2. Add the onion and bell pepper and cook, stirring frequently until the onion is translucent and the bell pepper begins to soften.  About 3-4 minutes.
  3. Next, add the garlic and cook until fragrant, about 30 seconds to 1 minute.
  4. Add in the ground turkey.  Brown the meat, breaking it up with a large spoon as it cooks.  Cook meat until no longer pink.  About 5-7  minutes.
  5. Stir in the Datil Jerk Jamaican Seasoning, combining well to distribute the fragrant spices and herbs.
  6. Pour in the organic chicken broth, Snake Bite Datil Pepper Hot Sauce, diced green chilis and cannellini beans.
  7. Reduce heat to simmer, and cook for approximately one hour, stirring occasionally to ensure that ingredients are incorporated and meat and beans do not stick to the bottom of the pot.
  8. Adjust seasonings to taste.  You may wish to add more Datil Jerk,  or a pinch of salt and pepper.
  9. Serve with a dollop of sour cream and shredded cheddar cheese if desired.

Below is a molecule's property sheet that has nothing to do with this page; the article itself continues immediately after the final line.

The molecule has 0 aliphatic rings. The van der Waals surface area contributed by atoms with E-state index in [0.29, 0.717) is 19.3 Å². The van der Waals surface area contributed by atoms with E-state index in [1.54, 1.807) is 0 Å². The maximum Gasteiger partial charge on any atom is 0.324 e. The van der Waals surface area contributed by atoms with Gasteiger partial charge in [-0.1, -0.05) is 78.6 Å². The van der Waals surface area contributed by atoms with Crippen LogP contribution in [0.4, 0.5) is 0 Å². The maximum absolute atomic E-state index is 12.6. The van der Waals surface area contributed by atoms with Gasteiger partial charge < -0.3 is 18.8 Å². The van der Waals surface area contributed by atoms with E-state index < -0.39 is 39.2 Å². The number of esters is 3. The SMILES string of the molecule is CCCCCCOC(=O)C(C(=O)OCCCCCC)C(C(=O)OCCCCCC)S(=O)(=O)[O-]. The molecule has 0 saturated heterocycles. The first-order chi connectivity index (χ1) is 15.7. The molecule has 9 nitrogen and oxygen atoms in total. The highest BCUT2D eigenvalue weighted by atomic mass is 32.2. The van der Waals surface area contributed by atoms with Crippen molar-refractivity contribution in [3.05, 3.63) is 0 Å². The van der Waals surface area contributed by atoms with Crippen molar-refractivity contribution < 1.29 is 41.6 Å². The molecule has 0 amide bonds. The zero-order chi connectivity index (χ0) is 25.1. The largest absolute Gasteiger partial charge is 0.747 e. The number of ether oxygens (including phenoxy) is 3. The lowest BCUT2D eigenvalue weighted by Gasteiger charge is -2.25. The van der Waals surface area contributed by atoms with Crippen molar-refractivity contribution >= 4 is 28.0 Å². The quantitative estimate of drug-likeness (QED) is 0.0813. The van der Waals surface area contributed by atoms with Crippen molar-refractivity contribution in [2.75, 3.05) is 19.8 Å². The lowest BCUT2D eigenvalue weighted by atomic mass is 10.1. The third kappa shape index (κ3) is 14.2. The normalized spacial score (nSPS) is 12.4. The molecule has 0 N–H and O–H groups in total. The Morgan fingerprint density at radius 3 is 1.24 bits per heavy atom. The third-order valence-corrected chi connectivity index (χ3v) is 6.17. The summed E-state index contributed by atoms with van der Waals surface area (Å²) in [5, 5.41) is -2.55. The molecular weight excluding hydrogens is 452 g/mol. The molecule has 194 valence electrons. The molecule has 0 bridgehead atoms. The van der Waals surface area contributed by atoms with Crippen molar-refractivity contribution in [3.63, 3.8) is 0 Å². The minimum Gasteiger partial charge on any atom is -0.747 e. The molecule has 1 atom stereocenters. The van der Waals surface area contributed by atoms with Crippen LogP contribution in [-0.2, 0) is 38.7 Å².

10. Make sure the Snake Bite or Venom Datil Pepper Hot Sauce is on the table for those who want an extra kick of heat in their chili.

Any way you cook this, your kitchen will be full of fragrant spiciness from the Datil Jerk which is loaded with Jamaican allspice, cinnamon, nutmeg, smoked paprika, onion, garlic, and of course datil pepper.

Stay Spicy!  

Angela

Calories: 167 | Total Fat: 6.9g | Saturated Fat: 1.4g | Trans Fat: 0.1g | Polyunsaturated Fat: 1.5g | Cholesterol: 41.6mg | Sodium: 630.5mg | Total Carbohydrate: 11.4g | Dietary Fiber: 3g | Sugars: 2g | Protein: 15.3g } Vitamin A: 1% } Vitamin C: 17% | Calcium: 4% } Iron: 10% | Vitamin D: 5% | Vitamin E: 1% | Vitamin K: 0%

 

Rustic Datil Pepper Fire Roasted Tomato Soup with Garlicy Datil Zest Croutons

 

I love tomato soup.  Especially homemade tomato soup with a spicy datil pepper kick!  We don’t get much winter weather here in Florida, but it does get cool enough to crave a piping hot bowl of creamy delicious roasted tomato soup with garlicy Datil Zest croutons.

I grew up on canned Campbell’s Tomato Soup made with milk.  It was one of my favorite comfort foods as a kid.  Whenever I was sick, or just wanted something soothing, nothing else would do.  Definitely not chicken noodle.  There’s nothing wrong with chicken noodle soup, but I never liked the stuff out of the can.